“And there were electric windows — they were hydraulic, and they leaked.” It was an innocent, almost prelapsarian time — a fancy way of saying that there were no seatbelts, and no ideas about safety. “I went cross-country lying in the back window of this tank, looking out the window. It was like being in a moving Hayden Planetarium.”

It was very hot, and the family drove across the Mohave Dessert. “It was way before car air conditioning, but my father found this thing, in a place called Pep Boys.”

“It was like an oversized shoebox, made of anodized aluminum,” he continued. It was all very Rube Goldberg. The box was filled with ice, which the family bought at every gas station they passed, and one hole in it was plugged with a sponge. They also plugged a fan into the cigarette lighter, and the fan whirred and blew the cold air around the car.

“It was 110 degrees out. My mother is sitting in the front seat, in her brassiere, nursing the baby” — his mother was very progressive, in that as in so many other ways — “and the front seat of the car is like a sectional sofa. It’s like a living room that can steer.”

The Selman took Route 66 down through the South — from Chicago to L.A.! — and they slept in motels. “There was no speed limit then, and we were going at 60 miles an hour. We pulled into a lot, one night, at about 7, and there was still a bit of twilight, and we paid and went into a tent, and saw a production of ‘Porgy and Bess.’”

Mr. Selman pauses when he tells the story. The wonder of the twilight and the tent and the music and the strangeness and the beauty are still alive for him. “We sat on bales of hay, and it was lit by torches,” he said, with reverence.

They got to California in July of 1955; by pure chance, they ended up at Disneyland on opening day. “I remember a traumatic thing,” Mr. Selman said. “I was on the Dumbo ride, and it got stuck. They had to take a ladder to get me down from it. My first image of Disneyland was that it was broken. But I also remember being held by a guy in a space suit.”

Staten Island might have been an isolated place, but it was not without culture; in fact, there was a lot of it, centered on Wagner College, which “has one of the top theater programs in the country,” Mr. Selman said. His mother took him to see all sorts of plays; he remembers seeing John Carradine, the father — “He had a face! All craggy and weathered. I saw him in ‘A Man For All Seasons,’ in a red gown, parading across the stage. I was a little kid, and I remember staring in awe.”

He saw Richard Kiley in “The Royal Hunt of the Sun,” and he saw Richard Burton in “Hamlet.” “The color of his smoking jacket was the exact color of my grandmother’s drapes,” he remembers.

Mr. Selman went to the High School of Performing Arts in Manhattan — not an easy feat if you live on Staten Island, but “there was a group of us that went there,” he said. It was an hour and a half each way, but it was worth it. He graduated in 1969, and had to figure out how to deal with the draft, which might have sent him to Vietnam. “My father was a war hero, but he didn’t want me to go,” Mr. Selman said. “He discovered that there was a legal loophole other than the student deferment. It was a loophole set up for the sons of statesmen and ambassadors who found themselves abroad at 18.” Matty’s father was neither a statesman nor an ambassador, but his parents decided that he would find himself abroad on his birthday, which was in May, nonetheless. So, just before he turned 18, Matty, who had never been abroad before, went to London. He was going to study theater there, his parents decided, and he was going to sign up at the American embassy as a conscientious objector.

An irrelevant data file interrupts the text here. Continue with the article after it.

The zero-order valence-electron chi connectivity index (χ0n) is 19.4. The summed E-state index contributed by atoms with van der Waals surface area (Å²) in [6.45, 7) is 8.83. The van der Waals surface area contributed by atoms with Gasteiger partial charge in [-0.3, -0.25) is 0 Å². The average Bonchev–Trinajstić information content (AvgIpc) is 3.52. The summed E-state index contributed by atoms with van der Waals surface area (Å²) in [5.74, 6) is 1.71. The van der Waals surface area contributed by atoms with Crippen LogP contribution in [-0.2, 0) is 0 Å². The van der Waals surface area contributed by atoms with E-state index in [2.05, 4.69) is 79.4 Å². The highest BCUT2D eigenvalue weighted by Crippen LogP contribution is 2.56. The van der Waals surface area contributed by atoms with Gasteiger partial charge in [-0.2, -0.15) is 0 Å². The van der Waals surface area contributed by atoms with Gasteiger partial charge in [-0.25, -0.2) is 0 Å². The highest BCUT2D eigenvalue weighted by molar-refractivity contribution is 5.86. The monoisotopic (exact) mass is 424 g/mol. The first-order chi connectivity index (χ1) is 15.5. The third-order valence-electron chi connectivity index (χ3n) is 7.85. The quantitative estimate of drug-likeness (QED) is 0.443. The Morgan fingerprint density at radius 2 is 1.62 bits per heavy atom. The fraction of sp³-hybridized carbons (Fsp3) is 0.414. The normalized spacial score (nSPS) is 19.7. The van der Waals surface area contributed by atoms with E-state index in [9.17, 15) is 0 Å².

His parents had figured everything out except what he was going to do when he got off the plane, where he would live, what he would eat, and, most importantly, how he would register. They gave him $50 and their ceaseless confidence in him. Many misadventures later — chief among them his being assigned a fleabag hotel room already given to someone else, and his being thrown out of that room at 4 in the morning — it worked.

And then he went back and finished high school, and then he drove across the Manhattan bridge and into an accident that kept him in stitches — not in the good way — and away from graduation, and then he went to Woodstock. But he had gone there with his cousin, who was 14 to his 18, and she vanished in the crush of people at the start of the festival, only to reappear at its end, so he spent the whole time worrying. “It wasn’t pleasant, but it was memorable,” he reported.

So what about “Uncle Philip’s Coat”?

It’s the story of his mother’s brother, a sad man of great but lost promise. His mother loved him. “She always took him in and fed him,” he said. “He’d sit at the table in a blue serge suit, so grateful for a meal. He’d come for Shabbes. She really loved him, but the rest of the family didn’t. You could pick up her empathy for him.

The real Uncle Philip
The real Uncle Philip

“After every dinner, my parents would clear the coffee table and he would start displaying the things in his pockets, things he’d try to sell — kazoos, beautiful pens, all sorts of things. He was like a walking display case. During the day, he’d be on the boardwalk on Coney Island, selling these things. Sometimes he’d sleep in the basement. His shoes would be polished with Vaseline, and he’d leave the bathroom spotless. It was never cleaner than when it was cleaned by a homeless guy.”

Uncle Philip died in 1994; his story sat inside Matty for some time. Matty’s a writer, mainly — a playwright, lyricist, and composer, and the creator of “The Gefilte Fish Chronicles,” which has played in venues including the White House — but he had been a performer at one point too. Although “Uncle Philip’s Coat” had been written for another actor, he ended up performing it. The play has won many awards; it was named 2015’s best production — the top award! — out of 150 finalists, from six continents, in the United Solo Festival, held in Manhattan.

It’s playing around the country, sometimes starring Matty Selman. It’s the distillation of many of his stories; it’s Jewish, funny, sad, and true. If you can see it, do. If you can see anything else of Mr. Selman’s do that too.